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As we enter our 20th year of writing this column, this is the first time that a stock has been our focus three times.

Alpha Pro Tech Ltd. was our topic in 2012, when it traded at US$1.35 (we purchased it at US$1.17), and once again in 2017, when it was at US$3.40. Now, here we are again.

This stock is rarely of importance to the investing community. Once when Benj went to the annual general meeting in Markham just north of Toronto, he was greeted by eight people, all employees of the company or their spouses. He was the lone outside shareholder. When attending a few years later, the only other stockholder was Phil MacKellar, Benj’s colleague at Contra the Heard Investment Letter. Evidently for the public, this enterprise is normally a big yawn.

That changes when there is a contagion. SARS, H1N1, Ebola and now the 2019-nCoV all caused trading volumes in the stock to skyrocket, along with the price. The penultimate example of that was in the summer of 2014 during the Ebola outbreak when Alpha Pro Tech (ticker APT) was trading around US$2. In October, it jumped to a peak of US$10.73. Over three consecutive days that month, the volumes were more than twice the shares outstanding. That is an “ay caramba!” of price and size. During that craziness, 79 per cent of our position was sold. It would have been great to sell the whole kit and caboodle as the price descended to under US$2 again. Unfortunately, we did not reload and simply sat waiting for another kick at the can with our remainder. That time appears to have arrived.

Although headquartered in Markham, most of APT’s operations are in the United States. Alpha operates in two segments. The relatively boring one is housewrap and synthetic roof products. This division typically does better when the U.S. housing sector is thriving, as it is now, but it is never very exciting. The catalyst for the stock price frenzy is the protective apparel component, including products such as masks, scrub shirts, pants, gowns, boots, shoe covers, face hoods, bouffant caps and a bevy of other merchandise. When a major outbreak appears, sales for the gear skyrocket, with the bottom line being boosted handily. During the H1N1 scare in 2009, the black ink soared from $1.5-million to $9-million.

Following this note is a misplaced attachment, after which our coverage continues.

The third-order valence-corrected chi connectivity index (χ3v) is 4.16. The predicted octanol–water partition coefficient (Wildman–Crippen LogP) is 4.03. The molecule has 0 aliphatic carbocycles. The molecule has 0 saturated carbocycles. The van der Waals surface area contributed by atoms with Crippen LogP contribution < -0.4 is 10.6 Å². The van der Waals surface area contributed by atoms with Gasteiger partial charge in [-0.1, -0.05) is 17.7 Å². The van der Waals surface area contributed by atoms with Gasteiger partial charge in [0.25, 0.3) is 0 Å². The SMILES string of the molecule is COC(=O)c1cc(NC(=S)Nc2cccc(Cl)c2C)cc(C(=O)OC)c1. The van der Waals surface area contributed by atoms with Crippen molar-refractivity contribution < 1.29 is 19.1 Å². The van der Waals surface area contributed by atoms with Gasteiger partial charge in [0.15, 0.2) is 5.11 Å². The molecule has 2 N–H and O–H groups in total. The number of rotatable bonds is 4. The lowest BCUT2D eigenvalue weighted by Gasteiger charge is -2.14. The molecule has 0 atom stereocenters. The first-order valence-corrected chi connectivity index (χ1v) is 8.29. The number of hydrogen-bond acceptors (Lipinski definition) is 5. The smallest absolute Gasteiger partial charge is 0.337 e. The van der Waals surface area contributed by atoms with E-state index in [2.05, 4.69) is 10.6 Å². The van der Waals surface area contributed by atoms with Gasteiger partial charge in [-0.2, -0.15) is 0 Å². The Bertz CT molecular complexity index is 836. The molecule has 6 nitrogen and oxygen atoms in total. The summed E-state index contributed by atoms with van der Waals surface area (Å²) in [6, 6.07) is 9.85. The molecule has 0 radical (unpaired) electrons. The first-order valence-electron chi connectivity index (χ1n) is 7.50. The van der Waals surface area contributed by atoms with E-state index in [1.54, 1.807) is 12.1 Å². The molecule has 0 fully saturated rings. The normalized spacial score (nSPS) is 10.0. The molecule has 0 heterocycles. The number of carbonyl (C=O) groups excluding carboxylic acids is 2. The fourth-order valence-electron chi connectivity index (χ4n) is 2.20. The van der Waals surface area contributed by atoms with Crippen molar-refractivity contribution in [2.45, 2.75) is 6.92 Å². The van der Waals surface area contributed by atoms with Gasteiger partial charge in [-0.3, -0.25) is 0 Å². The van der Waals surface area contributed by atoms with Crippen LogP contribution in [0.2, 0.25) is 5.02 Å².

The corporate financials are the kind that we love to buy into. APT is profitable year after year. There is no debt. Revenues are generally stable, although spiky during a contagion. There is more than $5-million in the till. The current ratio is a robust 13 times or so. The share tally has shrunk over the past decade from about 23 million to 13.5 million and last month the repurchase program was expanded by $2-million. Let’s hope the program is on hold given the elevated stock price. Management is experienced and chief executive Lloyd Hoffman grew up in the business, replacing his father.

What differentiates APT from most of its competitors is that many are sprawling enterprises that manufacture a myriad of products. Alpha Pro is about as close as an investor can get to a “pure play” in the sector, which explains why its shares respond so vigorously when alarm is in the wind. As with previous viral dangers, the coronavirus caused the stock price to jump 50 per cent last Tuesday. On Friday, the trading volume was more than 90 per cent of the float. As of midday Monday, the stock was up a further 25 per cent. With the contagion apparently gathering strength, more nuttiness is likely in store.

When the virus is wrestled under control, the stock price will likely fall to under US$3 again and slumber. That could be a good time to procure shares, as certainly another disease of this nature will arrive one day. While we do not wish anyone ill, preparing and profiting from these situations does not disturb us, as APT’s products save lives.

It would be delightful if there were more “inevitable” stocks like this in the portfolio. It has contributed to our 10-year annualized return of 18.4 per cent. Maybe if enough people glom onto the nature of corporations like this, we’ll see them at one of the company’s annual meetings. There are always lots of empty seats.

Benj Gallander and Ben Stadelmann are co-editors of Contra the Heard Investment Letter

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